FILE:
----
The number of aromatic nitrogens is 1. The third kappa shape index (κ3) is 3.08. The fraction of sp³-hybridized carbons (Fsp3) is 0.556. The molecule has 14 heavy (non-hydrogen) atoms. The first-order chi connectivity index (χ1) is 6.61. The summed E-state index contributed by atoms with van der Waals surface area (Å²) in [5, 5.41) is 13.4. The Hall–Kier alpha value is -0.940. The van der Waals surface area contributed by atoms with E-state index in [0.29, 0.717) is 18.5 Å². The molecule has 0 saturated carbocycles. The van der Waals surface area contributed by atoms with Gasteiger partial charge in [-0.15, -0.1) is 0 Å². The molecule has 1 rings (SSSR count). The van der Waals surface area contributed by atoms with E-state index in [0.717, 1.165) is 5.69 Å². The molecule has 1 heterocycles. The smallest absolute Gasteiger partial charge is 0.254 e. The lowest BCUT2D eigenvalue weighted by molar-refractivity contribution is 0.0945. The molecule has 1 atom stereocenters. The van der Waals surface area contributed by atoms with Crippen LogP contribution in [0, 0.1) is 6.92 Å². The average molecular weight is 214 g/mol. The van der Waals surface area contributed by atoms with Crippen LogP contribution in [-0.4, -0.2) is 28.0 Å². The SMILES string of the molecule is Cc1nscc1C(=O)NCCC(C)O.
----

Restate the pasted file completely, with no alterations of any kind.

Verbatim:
The number of aromatic nitrogens is 1. The third kappa shape index (κ3) is 3.08. The fraction of sp³-hybridized carbons (Fsp3) is 0.556. The molecule has 14 heavy (non-hydrogen) atoms. The first-order chi connectivity index (χ1) is 6.61. The summed E-state index contributed by atoms with van der Waals surface area (Å²) in [5, 5.41) is 13.4. The Hall–Kier alpha value is -0.940. The van der Waals surface area contributed by atoms with E-state index in [0.29, 0.717) is 18.5 Å². The molecule has 0 saturated carbocycles. The van der Waals surface area contributed by atoms with Gasteiger partial charge in [-0.15, -0.1) is 0 Å². The molecule has 1 rings (SSSR count). The van der Waals surface area contributed by atoms with E-state index in [0.717, 1.165) is 5.69 Å². The molecule has 1 heterocycles. The smallest absolute Gasteiger partial charge is 0.254 e. The lowest BCUT2D eigenvalue weighted by molar-refractivity contribution is 0.0945. The molecule has 1 atom stereocenters. The van der Waals surface area contributed by atoms with Crippen LogP contribution in [0, 0.1) is 6.92 Å². The average molecular weight is 214 g/mol. The van der Waals surface area contributed by atoms with Crippen LogP contribution in [-0.4, -0.2) is 28.0 Å². The SMILES string of the molecule is Cc1nscc1C(=O)NCCC(C)O.